The change is coming on the heels of the European Union's GDPR regulations which took effect earlier in the year, though the General Data Protection Regulation (GDPR) simply applies to data protection and privacy for people within the EU region.
While Apple is noted for its strict lockdown on its systems for security and privacy, allowing apps to run on the platform without privacy policies in place is somewhat a let down on its perceived impregnability.
Just recently, security researchers at the GuardianApp project claims that over a dozen apps on the App Store were secretly sharing the location data of “tens of millions of mobile devices” with third-party data mining firms.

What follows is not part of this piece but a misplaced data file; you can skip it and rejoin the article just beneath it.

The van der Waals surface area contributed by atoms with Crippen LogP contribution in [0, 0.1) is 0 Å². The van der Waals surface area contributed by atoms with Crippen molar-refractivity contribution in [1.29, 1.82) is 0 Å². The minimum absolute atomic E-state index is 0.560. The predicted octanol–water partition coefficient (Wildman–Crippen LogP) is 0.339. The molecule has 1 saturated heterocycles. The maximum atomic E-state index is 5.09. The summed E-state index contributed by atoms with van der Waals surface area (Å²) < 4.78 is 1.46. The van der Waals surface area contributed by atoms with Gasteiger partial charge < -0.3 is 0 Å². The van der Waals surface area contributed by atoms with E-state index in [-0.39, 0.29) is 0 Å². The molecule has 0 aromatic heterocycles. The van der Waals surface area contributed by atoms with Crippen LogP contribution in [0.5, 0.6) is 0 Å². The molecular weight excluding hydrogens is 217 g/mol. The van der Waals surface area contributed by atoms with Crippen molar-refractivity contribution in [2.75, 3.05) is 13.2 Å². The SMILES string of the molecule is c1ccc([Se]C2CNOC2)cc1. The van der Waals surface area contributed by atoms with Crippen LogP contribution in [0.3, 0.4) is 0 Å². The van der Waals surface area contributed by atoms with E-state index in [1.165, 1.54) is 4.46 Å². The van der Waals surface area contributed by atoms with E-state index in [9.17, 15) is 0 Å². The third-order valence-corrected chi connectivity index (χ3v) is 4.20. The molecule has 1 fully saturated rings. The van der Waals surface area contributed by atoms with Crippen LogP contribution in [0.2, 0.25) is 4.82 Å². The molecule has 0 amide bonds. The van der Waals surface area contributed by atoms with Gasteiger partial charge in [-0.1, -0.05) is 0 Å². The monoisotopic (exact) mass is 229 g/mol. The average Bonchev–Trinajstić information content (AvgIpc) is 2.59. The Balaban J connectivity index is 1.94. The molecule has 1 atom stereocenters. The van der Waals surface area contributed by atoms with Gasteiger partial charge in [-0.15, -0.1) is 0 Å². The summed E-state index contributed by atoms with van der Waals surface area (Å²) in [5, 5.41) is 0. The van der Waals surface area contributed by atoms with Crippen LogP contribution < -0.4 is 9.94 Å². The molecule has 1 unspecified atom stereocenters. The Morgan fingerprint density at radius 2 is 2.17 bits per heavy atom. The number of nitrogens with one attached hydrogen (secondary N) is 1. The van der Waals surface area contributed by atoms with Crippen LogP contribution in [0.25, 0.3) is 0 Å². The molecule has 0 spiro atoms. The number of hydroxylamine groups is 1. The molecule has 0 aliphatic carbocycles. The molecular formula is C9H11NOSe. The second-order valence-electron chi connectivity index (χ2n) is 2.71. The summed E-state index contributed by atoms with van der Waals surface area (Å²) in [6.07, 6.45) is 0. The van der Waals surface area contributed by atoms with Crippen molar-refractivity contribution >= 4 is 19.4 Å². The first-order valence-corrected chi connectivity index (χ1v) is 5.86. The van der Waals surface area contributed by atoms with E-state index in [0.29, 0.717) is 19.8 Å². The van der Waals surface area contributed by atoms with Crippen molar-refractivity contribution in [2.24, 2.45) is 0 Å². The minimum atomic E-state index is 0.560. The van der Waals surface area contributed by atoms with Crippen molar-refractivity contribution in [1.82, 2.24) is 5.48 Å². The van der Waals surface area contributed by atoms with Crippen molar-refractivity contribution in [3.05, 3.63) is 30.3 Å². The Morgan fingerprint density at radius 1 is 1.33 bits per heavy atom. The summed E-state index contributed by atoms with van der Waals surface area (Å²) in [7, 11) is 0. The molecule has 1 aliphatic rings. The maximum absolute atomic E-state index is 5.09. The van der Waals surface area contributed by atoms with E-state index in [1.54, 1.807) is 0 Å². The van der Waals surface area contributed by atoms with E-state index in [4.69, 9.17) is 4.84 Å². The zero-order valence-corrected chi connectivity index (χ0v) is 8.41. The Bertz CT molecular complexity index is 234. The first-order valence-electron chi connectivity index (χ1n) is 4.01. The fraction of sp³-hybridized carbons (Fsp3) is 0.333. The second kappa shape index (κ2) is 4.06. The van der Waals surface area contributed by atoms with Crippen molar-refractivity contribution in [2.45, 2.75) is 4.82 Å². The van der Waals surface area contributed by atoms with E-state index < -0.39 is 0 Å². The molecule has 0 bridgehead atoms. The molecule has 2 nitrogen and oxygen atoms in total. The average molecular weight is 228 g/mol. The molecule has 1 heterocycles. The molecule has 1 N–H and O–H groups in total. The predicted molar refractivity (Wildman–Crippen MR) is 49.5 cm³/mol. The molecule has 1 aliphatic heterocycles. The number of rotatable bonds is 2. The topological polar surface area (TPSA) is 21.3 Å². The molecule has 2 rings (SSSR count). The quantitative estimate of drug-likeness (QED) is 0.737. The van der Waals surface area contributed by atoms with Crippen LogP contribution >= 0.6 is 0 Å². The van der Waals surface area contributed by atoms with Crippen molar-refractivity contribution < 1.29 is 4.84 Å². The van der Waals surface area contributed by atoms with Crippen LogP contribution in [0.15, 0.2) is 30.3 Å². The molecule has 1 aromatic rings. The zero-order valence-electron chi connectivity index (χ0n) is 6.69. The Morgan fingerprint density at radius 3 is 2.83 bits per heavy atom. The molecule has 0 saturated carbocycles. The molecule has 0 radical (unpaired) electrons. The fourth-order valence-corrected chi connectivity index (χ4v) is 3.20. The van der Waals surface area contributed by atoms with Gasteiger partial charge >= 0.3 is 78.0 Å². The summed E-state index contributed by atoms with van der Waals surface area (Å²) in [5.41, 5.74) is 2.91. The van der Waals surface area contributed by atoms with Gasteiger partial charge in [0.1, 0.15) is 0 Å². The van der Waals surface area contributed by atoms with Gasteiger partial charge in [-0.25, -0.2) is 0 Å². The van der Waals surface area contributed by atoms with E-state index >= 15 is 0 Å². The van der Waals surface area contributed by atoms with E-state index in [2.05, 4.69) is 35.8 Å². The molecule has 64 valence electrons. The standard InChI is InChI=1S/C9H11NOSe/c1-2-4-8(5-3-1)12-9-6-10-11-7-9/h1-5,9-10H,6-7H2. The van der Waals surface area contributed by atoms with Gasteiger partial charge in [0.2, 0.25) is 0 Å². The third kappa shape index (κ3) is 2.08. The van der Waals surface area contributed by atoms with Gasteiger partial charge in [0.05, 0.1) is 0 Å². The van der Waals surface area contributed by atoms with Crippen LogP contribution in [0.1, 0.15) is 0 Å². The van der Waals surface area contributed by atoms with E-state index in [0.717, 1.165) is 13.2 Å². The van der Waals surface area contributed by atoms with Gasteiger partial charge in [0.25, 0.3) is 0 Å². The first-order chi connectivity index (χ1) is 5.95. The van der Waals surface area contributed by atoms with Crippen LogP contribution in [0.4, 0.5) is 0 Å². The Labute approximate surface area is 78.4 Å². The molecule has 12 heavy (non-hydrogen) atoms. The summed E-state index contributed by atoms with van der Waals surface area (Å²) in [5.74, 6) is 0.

These apps transmit the precise locations of users with other sensitive, personal identifiable information, which at most times with “little to no mention” that such data will be shared with third-parties.
Albeit, most apps require access to location data to work properly, like the weather app and fitness app, but sharing the data with third-party as a monetization scheme is certainly taking it too far.
Apple had earlier made known its stance on apps with contentious attributes, such as Onavo, the Facebook owned VPN app which was kicked out of the App Store in August owing to its data zapping tendencies.
The new rules which takes effect on October 3 is certainly part of the change to tackle these issues, and apps with questionable policies or user permissions will ultimately get the axe.